The Tuesday morning Chattanooga Times Free Press on Sept. 11, 2001, focused on the Monday funeral of Hamilton County Sheriff's Deputy Donald Bond, who had been gunned down at an East Brainerd fruit and vegetable stand the Friday before.
The story chronicled the outpouring of support as the funeral process traveled from Collegedale to Chattanooga National Cemetery; a three-column picture of the rider-less horse symbolic of a fallen officer was centered below a four-column headline, "An emotional farewell." His killer, Marlon Duane Kiser, was convicted two years later and is serving a life sentence.
The other lead story reported on the first subcommittee hearing on a bill by Rep. Zach Wamp that would lead to Moccasin Bend being designated as the first National Archeological District in the National Park Service. On the "Metro" front, a story previewed Chattanooga City Council approval of a 48-cent property tax increase proposed by then-Mayor and now-retired Sen. Bob Corker. Corker was elected mayor six months earlier.
The 42-page, six-section newspaper was delivered to homes in time for coffee on the downtown racks when Chattanooga went to work. Inside the front section, President George W. Bush was in Florida with his brother, Jeb, talking about education reform. The Atlanta Braves had a 3 -game lead on its way to a 10th consecutive division title. Both sides of the editorial pages praised the $25 million donation from Jack Lupton to UTC, then the largest cash contribution to public higher education in Tennessee.
Then, a plane hit one of two towers at the World Trade Center at 8:46 a.m. According to a 2016 Pew Research study, the events of that morning crossed generational lines as the most important event in the lifetimes of those surveyed.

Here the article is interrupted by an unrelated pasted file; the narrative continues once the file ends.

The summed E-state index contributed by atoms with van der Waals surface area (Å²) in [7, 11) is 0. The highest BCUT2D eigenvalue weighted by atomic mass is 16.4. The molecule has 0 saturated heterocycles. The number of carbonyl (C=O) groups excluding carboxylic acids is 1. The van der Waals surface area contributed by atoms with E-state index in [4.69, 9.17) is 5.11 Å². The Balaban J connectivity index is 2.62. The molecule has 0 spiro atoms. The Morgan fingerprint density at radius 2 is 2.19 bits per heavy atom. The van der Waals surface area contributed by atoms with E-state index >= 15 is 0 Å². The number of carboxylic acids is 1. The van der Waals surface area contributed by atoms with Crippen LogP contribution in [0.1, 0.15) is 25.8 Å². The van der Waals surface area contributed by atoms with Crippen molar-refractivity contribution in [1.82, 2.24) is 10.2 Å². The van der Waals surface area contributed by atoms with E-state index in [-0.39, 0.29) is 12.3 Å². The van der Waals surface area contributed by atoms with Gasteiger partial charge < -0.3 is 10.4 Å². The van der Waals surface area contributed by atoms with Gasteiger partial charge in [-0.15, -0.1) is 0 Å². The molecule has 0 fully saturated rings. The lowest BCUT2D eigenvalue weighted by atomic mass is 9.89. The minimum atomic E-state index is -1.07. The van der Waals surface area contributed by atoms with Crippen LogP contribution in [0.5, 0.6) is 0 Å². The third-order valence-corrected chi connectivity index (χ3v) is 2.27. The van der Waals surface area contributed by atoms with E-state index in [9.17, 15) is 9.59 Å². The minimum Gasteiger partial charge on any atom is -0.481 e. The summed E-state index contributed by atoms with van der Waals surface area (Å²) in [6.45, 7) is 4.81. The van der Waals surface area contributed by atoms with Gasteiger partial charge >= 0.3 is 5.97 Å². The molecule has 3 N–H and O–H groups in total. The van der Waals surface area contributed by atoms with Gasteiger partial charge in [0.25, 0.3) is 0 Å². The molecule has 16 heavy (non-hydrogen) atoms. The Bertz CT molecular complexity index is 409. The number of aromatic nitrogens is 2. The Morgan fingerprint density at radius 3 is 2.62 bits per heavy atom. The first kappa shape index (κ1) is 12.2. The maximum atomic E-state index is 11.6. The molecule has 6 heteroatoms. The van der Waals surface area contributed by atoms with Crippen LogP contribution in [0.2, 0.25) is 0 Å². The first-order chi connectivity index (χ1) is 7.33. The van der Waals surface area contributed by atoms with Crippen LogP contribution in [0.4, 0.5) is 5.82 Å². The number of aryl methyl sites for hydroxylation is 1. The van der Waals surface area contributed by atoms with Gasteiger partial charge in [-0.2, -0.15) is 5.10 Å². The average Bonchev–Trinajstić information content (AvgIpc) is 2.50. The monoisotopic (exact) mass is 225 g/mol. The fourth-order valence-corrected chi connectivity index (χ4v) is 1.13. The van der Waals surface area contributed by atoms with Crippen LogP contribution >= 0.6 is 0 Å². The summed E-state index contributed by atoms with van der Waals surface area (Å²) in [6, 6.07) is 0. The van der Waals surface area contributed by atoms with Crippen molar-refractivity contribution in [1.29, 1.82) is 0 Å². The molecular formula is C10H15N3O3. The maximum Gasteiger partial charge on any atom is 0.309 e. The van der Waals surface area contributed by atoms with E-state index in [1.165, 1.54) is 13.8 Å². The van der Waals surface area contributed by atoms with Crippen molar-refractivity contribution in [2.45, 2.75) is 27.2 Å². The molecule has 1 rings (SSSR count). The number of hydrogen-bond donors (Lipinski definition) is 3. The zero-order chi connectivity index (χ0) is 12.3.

Chris Vass is the current public editor of the Chattanooga Times Free Press. When the first and then second plane hit the World Trade Center, Vass, then the paper's city editor, was part of something newspapers very rarely do – publishing a special edition of the paper as quickly as possible. Dozens of major newspapers put out special editions.
In a matter of hours, a special edition of the Times Free Press was in racks around Chattanooga and the surrounding region. A headline large enough to cover all six columns simply said, "Struck at home." Editors at the paper had barely over two hours from the time news of the attack broke and having to release the special edition to the press room, then the loading dock and newspaper racks.
"No one had ever been through something like that," Vass said. "It was shocking, but we didn't have time to process what was happening. We just knew we had to get something out to readers as soon as possible."
The five-column picture editors chose to lead the front page showed the first tower down and the second tower hit but standing. The 43-word lead paragraph of the Associated Press story outlined a "horrific sequence of events" and said both towers had collapsed, and the Pentagon had been struck. In the time allowed, the newspaper generated a local story documenting the closure of the Joel W. Solomon Federal Building, flights out of the airport being canceled and TVA's nuclear facilities being placed on high alert.